Four of the languages offered at William Jewell College, Chinese, French, Spanish and Japanese, have teaching assistants (TAs) who come from across the globe to help Jewell students learn about language and culture.
All of the TAs utilized study abroad programs in order to come to the United States. Rita Huang, the Chinese TA, and Junta Shirai, the Japanese TA, both used the program Allex to come to Jewell. Huang explained how she saw an advertisement for the program and decided to apply. She went through a series of interviews and applications before she was placed here.
“I’ve always wanted to study abroad. I studied English at my school, my university. In Taiwan, we don’t really use English, so I really wanted to go abroad and to see what it’s like. I saw this poster on the corridor, and I decided to give myself a chance,” Huang said.
Many of the TAs are still students at their home universities. While spending time at Jewell, they are able to continue their educations. Paola Paci, the French TA, studies in Paris, France. She graduated with her bachelors in communications of companies and public institutions last year. While studying at Jewell, she studies literature, which is what she studied when she was in high school. Isidoro Ramírez Almansa, the Spanish TA, has studied interpretation and translation in three languages: English, Spanish and German. He recently lived in Germany and was offered a job in Austria before accepting the job at Jewell. Like Paci, Ramírez is interested in communications, which is what he has chosen to focus on while here.
“Communication is related to interpreting, how to develop oral skills, speech communication. All of these things are interrelated. I am very happy with the classes and with the teachers,” said Ramírez.
Being able to participate in a program outside of their home countries allows each TA to experience the U.S. and learn more about the culture. Paci described first coming to the U.S. as similar to walking onto a movie set.
“I really only knew America through the things I watched, so I had this impression that I was on set for a movie. Which is not the case anymore, I understand that for you all of this is normal,” Paci said.
The ability of those she has met to be able to pronounce her name was something she did not expect when coming to America. The first time Paci said her first name, she said that no one understood what she was saying. It’s been common for people to call her “Paula.” Initially, she was somewhat annoyed when people mispronounced her name, but it has not been a problem for her as the semester has gone on.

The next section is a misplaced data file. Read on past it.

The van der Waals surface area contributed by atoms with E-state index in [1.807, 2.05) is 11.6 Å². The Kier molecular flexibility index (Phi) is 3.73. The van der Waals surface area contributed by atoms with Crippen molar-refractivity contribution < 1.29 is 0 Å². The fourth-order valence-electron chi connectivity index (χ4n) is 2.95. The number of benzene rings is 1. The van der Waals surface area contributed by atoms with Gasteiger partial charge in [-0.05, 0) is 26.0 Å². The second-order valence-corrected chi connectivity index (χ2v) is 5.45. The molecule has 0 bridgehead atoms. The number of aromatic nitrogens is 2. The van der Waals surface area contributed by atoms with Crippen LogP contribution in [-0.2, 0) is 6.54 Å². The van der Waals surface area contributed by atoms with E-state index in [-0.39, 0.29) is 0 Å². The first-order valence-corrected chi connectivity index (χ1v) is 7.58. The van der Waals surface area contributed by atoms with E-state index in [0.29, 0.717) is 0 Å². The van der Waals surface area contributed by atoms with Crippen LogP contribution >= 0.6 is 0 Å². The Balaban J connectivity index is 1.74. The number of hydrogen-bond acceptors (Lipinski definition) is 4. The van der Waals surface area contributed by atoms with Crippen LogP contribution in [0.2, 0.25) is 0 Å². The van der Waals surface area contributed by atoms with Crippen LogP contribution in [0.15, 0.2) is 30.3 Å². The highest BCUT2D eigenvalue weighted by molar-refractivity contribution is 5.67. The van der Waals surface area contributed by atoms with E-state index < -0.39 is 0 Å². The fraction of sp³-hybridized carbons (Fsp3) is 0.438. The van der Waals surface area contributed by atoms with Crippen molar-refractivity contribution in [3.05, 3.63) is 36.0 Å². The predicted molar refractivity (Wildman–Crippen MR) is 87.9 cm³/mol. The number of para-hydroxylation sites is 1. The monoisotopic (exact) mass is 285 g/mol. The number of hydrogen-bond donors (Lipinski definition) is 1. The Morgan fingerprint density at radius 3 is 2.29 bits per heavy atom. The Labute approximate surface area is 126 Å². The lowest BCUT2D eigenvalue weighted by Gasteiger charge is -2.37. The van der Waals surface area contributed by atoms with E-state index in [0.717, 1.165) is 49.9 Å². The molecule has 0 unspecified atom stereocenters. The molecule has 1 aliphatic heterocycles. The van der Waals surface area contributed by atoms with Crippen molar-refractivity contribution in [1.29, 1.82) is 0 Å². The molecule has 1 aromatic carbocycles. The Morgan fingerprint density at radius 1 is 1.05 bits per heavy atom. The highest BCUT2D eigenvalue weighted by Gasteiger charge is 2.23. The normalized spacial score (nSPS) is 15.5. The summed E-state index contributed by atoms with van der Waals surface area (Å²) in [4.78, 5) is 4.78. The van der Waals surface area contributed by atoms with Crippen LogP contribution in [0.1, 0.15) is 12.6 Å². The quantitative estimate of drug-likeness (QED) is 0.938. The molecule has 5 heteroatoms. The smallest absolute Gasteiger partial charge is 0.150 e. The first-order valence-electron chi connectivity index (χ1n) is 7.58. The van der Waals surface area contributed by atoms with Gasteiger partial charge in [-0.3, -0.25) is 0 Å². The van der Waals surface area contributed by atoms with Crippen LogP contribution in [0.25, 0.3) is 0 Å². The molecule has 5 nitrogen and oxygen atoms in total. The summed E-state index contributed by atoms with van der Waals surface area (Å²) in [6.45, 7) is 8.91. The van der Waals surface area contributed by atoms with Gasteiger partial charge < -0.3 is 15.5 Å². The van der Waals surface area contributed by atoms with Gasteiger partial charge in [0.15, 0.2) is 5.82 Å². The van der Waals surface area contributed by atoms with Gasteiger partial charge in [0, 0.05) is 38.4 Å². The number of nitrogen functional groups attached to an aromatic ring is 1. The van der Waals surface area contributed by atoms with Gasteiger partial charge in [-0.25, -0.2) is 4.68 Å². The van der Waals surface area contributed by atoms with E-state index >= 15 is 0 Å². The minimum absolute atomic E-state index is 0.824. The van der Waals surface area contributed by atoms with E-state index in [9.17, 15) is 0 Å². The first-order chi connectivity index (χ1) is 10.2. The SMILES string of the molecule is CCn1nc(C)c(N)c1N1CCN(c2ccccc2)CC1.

Ramírez was shocked by the number of cars he sees in America, specifically how many Jewell students own cars. He explained that in his native Spain neither he nor his friends own cars; they rely solely on public transportation. Many of the students Ramírez has talked with have told him that they have never before taken a train. For him, talking the train across the European Union is very common and for the most part very cheap.
“We use trains for long distances, and for short distances we use buses. In Germany, the smallest village, a village of 100 people, has a train stop,” Ramírez said.
The Jewell campus has impressed both Huang and Junta. Huang, who originally comes from the city of Taichung, Taiwan, really enjoys all of the nature that surrounds campus. Junta also enjoys the campus and how quiet it is during the day. The class size is another aspect of Jewell that Huang appreciates.
“In Taiwan, we have more than 50 people in a class. In other ways you don’t have to talk in class, so here the small size class you can get to know people more and the professors can take care of you more,” Huang said.
Being both a TA and a student comes with its difficulties and rewards. Huang expressed how hard it is to find the unique balance between writing lesson plans and finding the time to work on assignments for the classes she is taking. Having classes and teaching early in the morning is the hardest part of the TA position for Paci. Being able to make the class lively is challenging, but Paci is able to focus her energy into making her classes interesting.
Ramírez initially had a problem with his students understanding his accent. Being from Montilla, a city near Cordoba in southern Spain, he explained that his accent is very strong, which has caused some miscommunication with his students. He has also experienced difficulties with his students because Ramírez knows Spanish from Spain, while many of his students are familiar with Spanish common in Latin America. Despite the problems that he originally encountered as a TA, Ramírez ultimately finds the position very fulfilling. Regardless of the obstacles they face, the TAs appreciate their students.
“We can work and laugh at the same time, which is always a good thing to do. Some of them are very hard working, which is always very impressive and always good because it feels like you’re doing something good,” Paci said.
Upon returning to their home countries, the Jewell TAs plan to continue their educations. Paci will be completing the second year of her master’s degree when she returns to Paris. Ramirez has his eye set on learning his fourth language. He’s interested in Portuguese while still being active in communication and interpreting.
Photos by Chandler Eaton.